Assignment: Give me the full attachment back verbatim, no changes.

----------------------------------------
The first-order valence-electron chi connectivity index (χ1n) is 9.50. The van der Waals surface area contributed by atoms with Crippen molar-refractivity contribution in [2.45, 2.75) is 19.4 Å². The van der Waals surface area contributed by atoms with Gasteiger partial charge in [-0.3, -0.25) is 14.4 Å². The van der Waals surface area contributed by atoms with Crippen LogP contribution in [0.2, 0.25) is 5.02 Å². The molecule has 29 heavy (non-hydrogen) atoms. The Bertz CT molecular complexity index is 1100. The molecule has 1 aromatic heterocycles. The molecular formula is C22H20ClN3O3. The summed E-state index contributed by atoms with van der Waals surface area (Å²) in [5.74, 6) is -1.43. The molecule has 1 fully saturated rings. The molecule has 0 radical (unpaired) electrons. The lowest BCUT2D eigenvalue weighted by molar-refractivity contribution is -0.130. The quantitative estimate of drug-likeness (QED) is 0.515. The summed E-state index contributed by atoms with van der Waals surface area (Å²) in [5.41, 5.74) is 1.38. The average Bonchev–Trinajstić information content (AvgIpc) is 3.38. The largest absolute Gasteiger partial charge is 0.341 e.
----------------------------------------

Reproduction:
The first-order valence-electron chi connectivity index (χ1n) is 9.50. The van der Waals surface area contributed by atoms with Crippen molar-refractivity contribution in [2.45, 2.75) is 19.4 Å². The van der Waals surface area contributed by atoms with Gasteiger partial charge in [-0.3, -0.25) is 14.4 Å². The van der Waals surface area contributed by atoms with Crippen LogP contribution in [0.2, 0.25) is 5.02 Å². The molecule has 29 heavy (non-hydrogen) atoms. The Bertz CT molecular complexity index is 1100. The molecule has 1 aromatic heterocycles. The molecular formula is C22H20ClN3O3. The summed E-state index contributed by atoms with van der Waals surface area (Å²) in [5.74, 6) is -1.43. The molecule has 1 fully saturated rings. The molecule has 0 radical (unpaired) electrons. The lowest BCUT2D eigenvalue weighted by molar-refractivity contribution is -0.130. The quantitative estimate of drug-likeness (QED) is 0.515. The summed E-state index contributed by atoms with van der Waals surface area (Å²) in [5.41, 5.74) is 1.38. The average Bonchev–Trinajstić information content (AvgIpc) is 3.38. The largest absolute Gasteiger partial charge is 0.341 e.